Zinn and Loewen argued these primary source documents, written by Columbus himself, are not open to interpretation. Both historians argued that Columbus willfully and demonstrably engaged in crimes against humanity; they each examine in graphic detail the slavery and dehumanizing acts of violence in which Columbus and his crew took part.43 Many historians focus on Columbus as the catalyst for forced prostitution of Native American women44 and the Native Americans' infanticide (which was either a purposeful decision to kill their children so they would not grow up under tyranny or an impulsive and desperate act when fleeing Columbus's crew).45
Granzotto minimizes, and Schweikart and Allen virtually ignore, Columbus's role in this brutal violence and slavery.46 These historians argue that it is only due to drastic changes in societal norms that contemporary historians view these acts as brutal.47 Many historians similarly argue that to judge such actions from a modern perspective is an error in historical decontextualization.48 Granzotto, along with Schweikart and Allen, asserted that while Columbus and his men engaged in slavery and then tortured or killed native people, these were not anomalies but part of a larger pattern in which most explorers participated. As such, the aforementioned historians claim contemporary interpretations should not condemn Columbus for his actions.49 Ignoring evidence of the Spanish royalty's changing perceptions about slavery and violence,50 Schweikart and Allen made the case that "left-wing" and "socialist" historians with "agendas" revise and "corrupt" history by focusing on these acts.51 Using the same primary source materials, other historians disagree.
Loewen and Zinn argue these primary sources point towards Columbus's true motivation. They argue that Figure 4 suggests Columbus's interest in gold and loyalty to the royalty; figure 5 indicates Columbus's intent on making money through slavery when gold was insufficient and implies loyalty to a Christian God or royalty ("I, our Lord being pleased"); and figure 6 signifies Columbus's loyalty to the Church and the royals.52
Loewen and Zinn drew far different conclusions about Columbus's motivations than Granzotto and Schweikart and Allen. Columbus's motivation(s) forms the bases for the third theme extracted from primary source material about Columbus, which the subsequent subsection examines.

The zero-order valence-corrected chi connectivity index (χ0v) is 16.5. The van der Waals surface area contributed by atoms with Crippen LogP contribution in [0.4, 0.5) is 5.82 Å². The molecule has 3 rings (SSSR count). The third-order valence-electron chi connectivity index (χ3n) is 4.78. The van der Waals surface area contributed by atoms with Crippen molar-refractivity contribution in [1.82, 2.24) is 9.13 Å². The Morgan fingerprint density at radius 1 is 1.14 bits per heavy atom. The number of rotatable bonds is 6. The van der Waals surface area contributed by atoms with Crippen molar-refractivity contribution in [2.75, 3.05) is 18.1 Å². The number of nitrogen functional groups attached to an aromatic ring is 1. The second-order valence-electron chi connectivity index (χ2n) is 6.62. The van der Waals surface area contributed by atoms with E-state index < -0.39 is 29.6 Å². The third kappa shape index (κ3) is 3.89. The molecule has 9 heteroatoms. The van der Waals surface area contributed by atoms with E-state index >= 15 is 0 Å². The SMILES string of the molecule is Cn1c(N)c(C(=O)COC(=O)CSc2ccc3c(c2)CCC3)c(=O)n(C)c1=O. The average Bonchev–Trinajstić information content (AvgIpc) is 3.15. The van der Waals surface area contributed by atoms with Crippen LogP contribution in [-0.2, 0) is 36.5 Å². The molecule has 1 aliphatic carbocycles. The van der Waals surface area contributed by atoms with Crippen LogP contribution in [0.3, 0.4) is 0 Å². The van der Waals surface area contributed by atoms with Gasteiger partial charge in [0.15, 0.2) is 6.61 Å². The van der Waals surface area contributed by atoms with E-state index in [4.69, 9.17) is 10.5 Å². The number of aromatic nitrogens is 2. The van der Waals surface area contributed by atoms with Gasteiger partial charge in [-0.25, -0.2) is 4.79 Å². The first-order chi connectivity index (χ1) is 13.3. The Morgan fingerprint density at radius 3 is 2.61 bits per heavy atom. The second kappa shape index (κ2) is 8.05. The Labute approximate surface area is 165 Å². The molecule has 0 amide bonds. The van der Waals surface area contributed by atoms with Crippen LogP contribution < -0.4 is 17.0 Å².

Motivation to Explore
Historians' analyses about Columbus's motivations likely impacted their interpretations of the two preceding themes of primary source documents, entitled Navigational Skills and Bravery and Involvement with Violence and Slavery. Historians uniformly agree that, like all explorers, multiple variables motivated Columbus. They disagree, however, on the influence of each specific motivation, which included Indian spices, curiosity, God, glory, and gold/greed. Schweikart and Allen asserted Columbus was motivated to locate a safe sea travel way to India for precious gold and spices (which were valued in ways similar to gold), spread Christianity, and encounter new areas and new people.53 Granzotto agreed with the previous three motivations while asserting Columbus's interest in glory and monetary reward.54 While Zinn and Loewen did not discount Columbus's intent on Indian spices, curiosity, and interest in spreading Christianity, they argued glory and greed to be the strongest motivational catalysts for Columbus.55 In their view, Columbus used religion as a pretext to zealously chase titles and treasures.
The same primary sources formed the bases for the aforementioned historians' analyses about Columbus's motivations. While space does not allow for a comprehensive inclusion of all the primary source material, the following four primary sources are representative extracts. These primary sources provide insights into the five main conclusions surrounding Columbus's intentions: India and its spices, curiosity with new land and new people, spreading Christianity, glory, and greed/gold. As before, these primary sources elicit interest, generate questions, and complicate students' understandings about Columbus's motivations. (For clarity, a contextualizing statement follows each chronologically-organized primary source.)
To more comprehensively conceptualize Columbus's motivations, the authors presented the previous four primary sources. For purposes of brevity, the syntheses will be compact and center on the historians' claims about Columbus's motivations.
Locating a safe seaway to India (to locate valued spices and exotic goods) is a common theme in many secondary historical writings60 and children's historical fiction accounts about Columbus.61 Previous researchers, utilizing content analyses of materials intended for elementary students, found this theme to be the most commonly taught motivation.62 However, upon further scrutiny, it was mentioned in only one (Figure 8) of the aforementioned primary sources. In Columbus's own diary, he mentions India and spices three times each.63